An artist’s illustration of a white dwarf (foreground) interacting with a black hole.
Credit: NASA/CXC/A. Hobart
Close encounters with medium-size black holes can reanimate dead stars, if only momentarily, a new study suggests.
A team of astronomers performed computer simulations to determine what happens when a burned-out stellar corpse known as a white dwarf passes close to an intermediate-mass black hole — one that harbors between 1,000 and 10,000 times the mass of Earth's sun.
The researchers determined that the black hole's powerful gravity can stretch and distort the white dwarf's previously inert innards so dramatically that nuclear-fusion processes can reignite for a few seconds, converting helium, carbon and oxygen into heavier elements such as iron. [Images: Black Holes of the Universe]
Such "tidal disruption events" (TDEs) can also generate gravitational waves, the ripples in space-time predicted by Albert Einstein a century ago and first detected directly in 2015 by the Laser Interferometer Gravitational-wave Observatory (LIGO).
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LIGO probably cannot pick up these particular gravitational waves, study team members said, but future instruments — such as the European Space Agency's Laser Interferometer Space Antenna, which is scheduled to launch in 2034 — may be able to do so.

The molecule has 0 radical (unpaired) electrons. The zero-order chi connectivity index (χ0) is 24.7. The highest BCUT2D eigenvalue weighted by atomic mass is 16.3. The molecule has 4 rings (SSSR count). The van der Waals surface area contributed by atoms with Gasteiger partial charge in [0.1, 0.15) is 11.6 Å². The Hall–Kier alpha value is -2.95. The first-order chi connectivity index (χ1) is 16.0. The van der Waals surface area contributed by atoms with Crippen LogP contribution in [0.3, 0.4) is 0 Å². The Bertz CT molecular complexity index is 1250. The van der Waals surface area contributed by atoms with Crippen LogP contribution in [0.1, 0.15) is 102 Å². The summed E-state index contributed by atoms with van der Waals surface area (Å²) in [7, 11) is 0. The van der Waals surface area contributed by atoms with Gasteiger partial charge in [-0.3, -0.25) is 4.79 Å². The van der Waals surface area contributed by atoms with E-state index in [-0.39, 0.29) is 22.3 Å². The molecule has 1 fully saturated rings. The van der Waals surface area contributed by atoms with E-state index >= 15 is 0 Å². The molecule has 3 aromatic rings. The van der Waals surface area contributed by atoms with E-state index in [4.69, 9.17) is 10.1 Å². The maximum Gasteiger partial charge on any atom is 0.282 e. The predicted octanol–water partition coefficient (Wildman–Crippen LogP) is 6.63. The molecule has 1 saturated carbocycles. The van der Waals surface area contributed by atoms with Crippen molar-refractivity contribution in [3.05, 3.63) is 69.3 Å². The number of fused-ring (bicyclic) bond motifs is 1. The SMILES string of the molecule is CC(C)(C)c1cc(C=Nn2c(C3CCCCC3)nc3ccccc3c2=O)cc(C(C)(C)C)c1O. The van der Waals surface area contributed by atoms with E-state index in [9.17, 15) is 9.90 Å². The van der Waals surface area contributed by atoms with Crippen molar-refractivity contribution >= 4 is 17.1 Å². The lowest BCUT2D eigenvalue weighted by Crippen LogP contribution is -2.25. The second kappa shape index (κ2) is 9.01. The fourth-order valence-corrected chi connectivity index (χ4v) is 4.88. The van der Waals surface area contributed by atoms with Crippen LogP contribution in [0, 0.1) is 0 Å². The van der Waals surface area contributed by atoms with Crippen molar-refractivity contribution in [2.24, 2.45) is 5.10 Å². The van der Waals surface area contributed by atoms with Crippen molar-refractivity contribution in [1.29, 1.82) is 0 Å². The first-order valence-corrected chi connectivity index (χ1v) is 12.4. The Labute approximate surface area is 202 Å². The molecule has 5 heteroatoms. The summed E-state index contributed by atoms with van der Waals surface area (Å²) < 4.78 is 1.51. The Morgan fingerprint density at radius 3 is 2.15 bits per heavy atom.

And huge amounts of material from extremely disrupted — that is, torn apart — white dwarfs can get sucked in by their killer black holes, sparking powerful radiation bursts that current telescopes are capable of detecting, according to the study.
The new results suggest a possible way to get a better handle on medium-size black holes, which have proven surprisingly difficult to study. Astronomers have found plenty of small (stellar-mass) black holes, and supermassive black holes containing millions or billions of solar masses are known to lurk at the hearts of most, if not all, galaxies. But their intermediate cousins have remained elusive to date.
"It is important to know how many intermediate mass black holes exist, as this will help answer the question of where supermassive black holes come from," study co-author Chris Fragile, a professor of physics and astronomy at the College of Charleston in South Carolina, said in a statement. "Finding intermediate mass black holes through tidal disruption events would be a tremendous advancement."
Supermassive black holes aren't great disruptors, by the way; the behemoths are likely to gobble up a white dwarf before disrupting it appreciably, the researchers wrote.
The new work is of more than just academic interest, for it describes a scenario that our own sun could end up enduring in the far future. Every star that begins its life with about 8 solar masses or fewer will end up as a superdense white dwarf. That fate awaits our sun in 5 billion years or so; after it exhausts its store of hydrogen fuel, it will bloat into a red giant and then collapse into a white dwarf.
The new study has been accepted for publication in The Astrophysical Journal. You can read a copy of it for free at the online preprint site arxiv.org.